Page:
The light armored vehicle-25 (LAV-25) is used by the Marine Corps. It is also an eight-wheeled vehicle with several variants. The LAV-25 has a crew of three, and the carrier version can hold six troops. This version is armed with a 25 mm automatic cannon and a 7.62 mm machine gun. Other variants include an antitank version with an antitank guided missile system and a mortar carrier. The LAV-25 is smaller but similar in appearance to a Stryker, and it first came into use by the Marines in the mid-1980s.
The most-used vehicle in the U.S. military is the high-mobility, multipurpose wheeled vehicle (HMMWV). The Humvee, or Hummer, as it is commercially known, is probably the vehicle seen most often in stability operations. It is truly a multipurpose vehicle, serving as a transport, a tactical fighting or weapons platform, and an ambulance—and can operate in any type of weather on any type of terrain. It has several configurations and the capability to handle complicated communications arrays. The vehicle can mount several types of machine guns and antitank missile launchers. Versions used in Afghanistan and Iraq have armored protection and are referred to as up-armored Humvees.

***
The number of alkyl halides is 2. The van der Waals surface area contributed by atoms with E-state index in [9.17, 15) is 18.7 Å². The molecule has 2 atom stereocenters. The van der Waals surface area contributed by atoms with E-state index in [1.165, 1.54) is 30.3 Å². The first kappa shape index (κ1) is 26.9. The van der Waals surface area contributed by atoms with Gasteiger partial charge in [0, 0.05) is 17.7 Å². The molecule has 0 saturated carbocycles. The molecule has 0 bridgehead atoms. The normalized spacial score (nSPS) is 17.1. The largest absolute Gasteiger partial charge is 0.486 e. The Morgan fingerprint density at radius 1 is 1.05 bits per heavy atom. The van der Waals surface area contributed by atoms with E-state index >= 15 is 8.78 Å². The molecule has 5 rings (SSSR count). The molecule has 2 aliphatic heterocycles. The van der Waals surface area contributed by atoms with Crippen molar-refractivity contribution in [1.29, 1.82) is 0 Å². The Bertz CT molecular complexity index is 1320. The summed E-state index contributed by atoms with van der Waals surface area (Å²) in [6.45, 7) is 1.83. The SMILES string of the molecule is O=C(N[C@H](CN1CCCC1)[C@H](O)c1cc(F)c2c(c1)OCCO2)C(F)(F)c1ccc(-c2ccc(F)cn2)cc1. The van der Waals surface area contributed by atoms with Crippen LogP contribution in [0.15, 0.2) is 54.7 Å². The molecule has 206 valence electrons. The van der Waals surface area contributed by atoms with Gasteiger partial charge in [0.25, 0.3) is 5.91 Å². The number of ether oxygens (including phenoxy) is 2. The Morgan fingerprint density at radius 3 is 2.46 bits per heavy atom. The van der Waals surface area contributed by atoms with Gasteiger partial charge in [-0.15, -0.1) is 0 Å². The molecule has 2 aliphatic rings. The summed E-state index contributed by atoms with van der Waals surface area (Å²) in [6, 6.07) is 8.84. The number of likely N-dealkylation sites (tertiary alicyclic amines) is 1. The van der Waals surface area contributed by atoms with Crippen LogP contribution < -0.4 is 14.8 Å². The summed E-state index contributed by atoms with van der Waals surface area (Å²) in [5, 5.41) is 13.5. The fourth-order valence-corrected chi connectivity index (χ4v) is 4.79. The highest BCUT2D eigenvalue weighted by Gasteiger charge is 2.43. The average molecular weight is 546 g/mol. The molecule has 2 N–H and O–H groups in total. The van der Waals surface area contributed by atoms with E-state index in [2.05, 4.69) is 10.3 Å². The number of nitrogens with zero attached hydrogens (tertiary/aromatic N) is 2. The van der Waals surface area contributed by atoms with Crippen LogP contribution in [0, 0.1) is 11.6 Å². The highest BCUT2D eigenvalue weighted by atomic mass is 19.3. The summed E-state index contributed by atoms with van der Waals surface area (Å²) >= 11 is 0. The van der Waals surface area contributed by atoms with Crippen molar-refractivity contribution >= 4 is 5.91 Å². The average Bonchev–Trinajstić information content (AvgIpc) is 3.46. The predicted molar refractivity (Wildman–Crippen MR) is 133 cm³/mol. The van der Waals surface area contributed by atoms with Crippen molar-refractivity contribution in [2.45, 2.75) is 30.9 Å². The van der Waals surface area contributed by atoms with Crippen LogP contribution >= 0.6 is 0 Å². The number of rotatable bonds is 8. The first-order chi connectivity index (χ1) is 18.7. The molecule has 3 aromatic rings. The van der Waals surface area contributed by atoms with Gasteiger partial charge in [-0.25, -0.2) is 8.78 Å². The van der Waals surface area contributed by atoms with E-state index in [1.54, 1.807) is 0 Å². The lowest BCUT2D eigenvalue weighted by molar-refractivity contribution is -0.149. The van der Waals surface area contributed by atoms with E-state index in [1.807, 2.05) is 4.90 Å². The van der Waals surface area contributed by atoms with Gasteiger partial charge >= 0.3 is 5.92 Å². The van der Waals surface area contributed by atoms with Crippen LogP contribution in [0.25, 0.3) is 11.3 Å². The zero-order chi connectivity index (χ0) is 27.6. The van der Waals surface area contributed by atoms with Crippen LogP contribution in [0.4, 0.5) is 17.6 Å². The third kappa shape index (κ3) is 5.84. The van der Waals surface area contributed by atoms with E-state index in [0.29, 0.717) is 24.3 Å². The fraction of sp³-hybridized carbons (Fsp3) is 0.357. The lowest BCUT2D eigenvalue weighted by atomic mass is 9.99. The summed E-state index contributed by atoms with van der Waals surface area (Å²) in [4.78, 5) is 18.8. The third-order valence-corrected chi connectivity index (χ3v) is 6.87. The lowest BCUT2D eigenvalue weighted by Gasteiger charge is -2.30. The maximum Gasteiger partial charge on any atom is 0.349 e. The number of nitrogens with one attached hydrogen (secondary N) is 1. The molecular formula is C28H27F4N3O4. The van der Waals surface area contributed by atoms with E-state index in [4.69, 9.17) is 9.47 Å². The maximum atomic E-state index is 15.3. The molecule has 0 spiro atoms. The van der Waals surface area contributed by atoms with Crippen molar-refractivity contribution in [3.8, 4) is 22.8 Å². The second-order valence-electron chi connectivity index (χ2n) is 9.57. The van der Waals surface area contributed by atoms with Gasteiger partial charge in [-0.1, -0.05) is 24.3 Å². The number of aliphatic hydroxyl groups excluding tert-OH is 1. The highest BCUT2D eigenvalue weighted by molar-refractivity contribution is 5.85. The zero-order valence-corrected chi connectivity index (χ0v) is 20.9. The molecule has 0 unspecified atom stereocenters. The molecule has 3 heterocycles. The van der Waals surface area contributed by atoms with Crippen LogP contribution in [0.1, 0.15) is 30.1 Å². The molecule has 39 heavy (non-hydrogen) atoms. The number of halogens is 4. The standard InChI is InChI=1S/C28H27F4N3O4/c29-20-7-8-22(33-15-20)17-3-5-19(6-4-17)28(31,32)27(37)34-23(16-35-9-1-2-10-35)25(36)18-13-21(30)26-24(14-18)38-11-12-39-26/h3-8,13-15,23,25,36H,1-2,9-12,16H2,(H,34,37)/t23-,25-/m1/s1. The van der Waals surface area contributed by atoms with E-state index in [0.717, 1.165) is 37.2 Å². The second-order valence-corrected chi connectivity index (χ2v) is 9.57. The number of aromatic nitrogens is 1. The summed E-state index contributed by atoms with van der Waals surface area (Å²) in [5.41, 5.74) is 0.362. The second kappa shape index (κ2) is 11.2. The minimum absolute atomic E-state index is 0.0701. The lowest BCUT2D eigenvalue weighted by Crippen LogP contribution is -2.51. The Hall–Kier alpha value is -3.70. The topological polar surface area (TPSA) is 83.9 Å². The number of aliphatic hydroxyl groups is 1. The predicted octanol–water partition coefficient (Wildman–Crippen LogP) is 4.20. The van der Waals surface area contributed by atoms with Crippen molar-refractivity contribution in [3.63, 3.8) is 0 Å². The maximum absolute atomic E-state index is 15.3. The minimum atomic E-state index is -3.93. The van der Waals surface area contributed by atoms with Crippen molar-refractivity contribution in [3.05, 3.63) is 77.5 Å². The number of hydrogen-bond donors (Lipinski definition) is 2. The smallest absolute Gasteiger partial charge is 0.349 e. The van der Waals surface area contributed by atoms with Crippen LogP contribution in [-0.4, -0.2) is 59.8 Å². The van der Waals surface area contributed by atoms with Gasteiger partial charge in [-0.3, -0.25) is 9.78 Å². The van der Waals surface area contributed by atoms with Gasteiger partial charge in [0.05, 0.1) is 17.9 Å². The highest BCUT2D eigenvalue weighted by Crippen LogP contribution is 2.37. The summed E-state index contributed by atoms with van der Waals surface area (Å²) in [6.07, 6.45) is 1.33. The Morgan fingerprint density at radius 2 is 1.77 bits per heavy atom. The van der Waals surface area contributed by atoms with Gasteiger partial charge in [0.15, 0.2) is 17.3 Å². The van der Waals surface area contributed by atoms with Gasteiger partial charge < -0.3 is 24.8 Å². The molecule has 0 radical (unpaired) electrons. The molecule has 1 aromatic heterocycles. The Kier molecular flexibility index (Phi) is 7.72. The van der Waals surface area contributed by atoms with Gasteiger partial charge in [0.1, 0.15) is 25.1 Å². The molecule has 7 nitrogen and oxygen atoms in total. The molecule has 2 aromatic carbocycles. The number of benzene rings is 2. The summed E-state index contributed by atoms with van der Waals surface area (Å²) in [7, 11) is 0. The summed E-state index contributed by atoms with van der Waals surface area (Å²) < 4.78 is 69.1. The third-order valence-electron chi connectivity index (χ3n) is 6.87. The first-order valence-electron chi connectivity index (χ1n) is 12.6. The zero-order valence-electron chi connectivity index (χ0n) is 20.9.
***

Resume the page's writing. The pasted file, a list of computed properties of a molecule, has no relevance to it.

Heavier vehicles include the 2 1/2-ton and 5-ton utility trucks, which serve as troop transports and as medium-to-heavy lift platforms for transporting food, packaged fuel, and other humanitarian relief items. The trucks can tow artillery and several kinds of logistical support trailers (such as the 400-gallon water trailer). Heavy equipment transporters (HETs), using lowboy trailers, are employed primarily to transport tanks over improved roads to save wear and tear on the tanks' tracks while protecting the road surface. HETs can also be used to haul supplies or other heavy equipment, such as bulldozers. Heavy expanded mobility tactical trucks (HEMTTs) are found in almost all U.S. ground units, especially in mechanized formations. Able to be configured in a number of ways, they serve a variety of functions: as wreckers for heavy-wheeled vehicles, as fuel transporters, and as medium-lift vehicles.